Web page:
Monday, March 20, 2006

Paul Krugman writes today:
"The single word most frequently associated with George W. Bush today is 'incompetent,' and close behind are two other increasingly mentioned descriptors: 'idiot' and 'liar.' " So says the Pew Research Center for the People and the Press, whose most recent poll found that only 33 percent of the public approves of the job President Bush is doing.
He says beyond just the failure of Bush, "we're looking at the failure of a movement....Most of the conservatives now rushing to distance themselves from Mr. Bush still can't bring themselves to criticize his actual policies."

In light of the abysmal polls, those on the right see it politically expedient to criticize in general an unpopular president, but when it come to specifics, they're very careful. They avoid bashing all of the many things gone wrong in the last five years -- most of which are policies and actions long endorsed by the right and yet provide for the fuel behind GW's low poll numbers -- and instead attack the easy stuff, like overspending. They'll always go to the well when it comes to badmouthing "handouts' to the "lazy" poor or even pork projects, though conservatives have ruled the roost for the last half decade and are more guilty of such wasteful spending than liberals. Also, it's funny how you didn't hear any of them criticize the president for this runaway spending when 1) Bush's numbers were better, and 2) when the spending helped their chances for reelection.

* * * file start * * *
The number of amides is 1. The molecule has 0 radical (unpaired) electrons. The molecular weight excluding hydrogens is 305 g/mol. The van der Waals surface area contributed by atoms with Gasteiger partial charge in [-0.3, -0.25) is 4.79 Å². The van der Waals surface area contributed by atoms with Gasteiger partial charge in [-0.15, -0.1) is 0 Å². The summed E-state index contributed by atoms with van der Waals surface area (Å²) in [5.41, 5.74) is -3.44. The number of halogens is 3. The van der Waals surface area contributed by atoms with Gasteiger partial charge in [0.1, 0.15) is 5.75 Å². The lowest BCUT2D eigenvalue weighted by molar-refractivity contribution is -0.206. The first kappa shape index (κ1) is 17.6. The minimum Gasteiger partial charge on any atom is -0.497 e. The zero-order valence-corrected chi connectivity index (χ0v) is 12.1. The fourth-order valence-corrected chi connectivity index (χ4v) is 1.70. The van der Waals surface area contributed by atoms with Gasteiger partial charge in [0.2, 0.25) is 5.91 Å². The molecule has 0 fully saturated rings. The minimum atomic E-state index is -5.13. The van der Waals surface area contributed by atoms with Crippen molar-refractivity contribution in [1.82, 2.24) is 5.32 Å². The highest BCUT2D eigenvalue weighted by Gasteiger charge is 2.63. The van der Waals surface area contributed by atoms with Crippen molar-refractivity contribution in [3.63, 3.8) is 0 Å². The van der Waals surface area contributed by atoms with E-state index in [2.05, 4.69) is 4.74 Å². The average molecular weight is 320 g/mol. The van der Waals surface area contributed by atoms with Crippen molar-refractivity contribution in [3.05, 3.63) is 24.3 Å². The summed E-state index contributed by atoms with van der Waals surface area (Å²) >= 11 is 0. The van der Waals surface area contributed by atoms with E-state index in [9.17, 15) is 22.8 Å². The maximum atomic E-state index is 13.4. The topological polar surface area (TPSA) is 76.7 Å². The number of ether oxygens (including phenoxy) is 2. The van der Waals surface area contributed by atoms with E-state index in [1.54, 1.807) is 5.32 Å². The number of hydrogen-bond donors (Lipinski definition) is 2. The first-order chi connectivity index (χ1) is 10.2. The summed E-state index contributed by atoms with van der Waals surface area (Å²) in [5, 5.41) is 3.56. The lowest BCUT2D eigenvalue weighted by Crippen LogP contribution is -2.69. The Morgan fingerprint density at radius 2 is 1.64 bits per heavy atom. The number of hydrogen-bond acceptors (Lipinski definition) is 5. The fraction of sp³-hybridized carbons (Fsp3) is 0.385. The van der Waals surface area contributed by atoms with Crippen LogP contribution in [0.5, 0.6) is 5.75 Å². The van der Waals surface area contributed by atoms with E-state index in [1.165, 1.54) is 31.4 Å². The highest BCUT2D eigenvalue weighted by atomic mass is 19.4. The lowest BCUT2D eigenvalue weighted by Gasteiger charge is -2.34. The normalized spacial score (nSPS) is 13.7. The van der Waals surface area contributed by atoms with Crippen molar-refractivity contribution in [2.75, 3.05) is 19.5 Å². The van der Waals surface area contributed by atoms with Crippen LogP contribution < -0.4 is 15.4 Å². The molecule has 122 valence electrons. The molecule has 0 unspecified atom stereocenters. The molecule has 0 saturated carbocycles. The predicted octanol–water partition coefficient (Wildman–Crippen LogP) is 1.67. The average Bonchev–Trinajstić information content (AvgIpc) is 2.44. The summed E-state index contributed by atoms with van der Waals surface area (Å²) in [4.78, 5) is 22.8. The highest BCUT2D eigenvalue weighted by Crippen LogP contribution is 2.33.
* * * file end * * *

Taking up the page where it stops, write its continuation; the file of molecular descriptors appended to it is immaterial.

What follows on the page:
Krugman writes how they "can't criticize the decision to start this war without facing up to their own complicity in that decision" nor can they pounce on the mismanagement of the war given their "years of insisting that things were going well in Iraq and denouncing anyone who said otherwise." (He also quotes William Kristol saying we never made a "serious effort" in Iraq; uh, $500 billion and 2300+ US soldiers dead = not serious?).

The bottom line is right wingers are finding it easiest to shoot the down-and-out messenger and not the message. The messenger is exceedingly lame with limited political life, yet the message continues to be this mythical bunch of hooey that many Americans still believe in -- like brainwashed zombies. To attack the message is to attack the very foundation of what these rightwing politicians run on. If they begin to peck away at the core beliefs, most of which have been tried and failed in the last five years, then they've got nothing left.

Although it's fundamentally wrong, what they're doing makes sense when you consider their alternatives -- they have none. Hello, Democrats, are you listening? ATTACK!

No comments: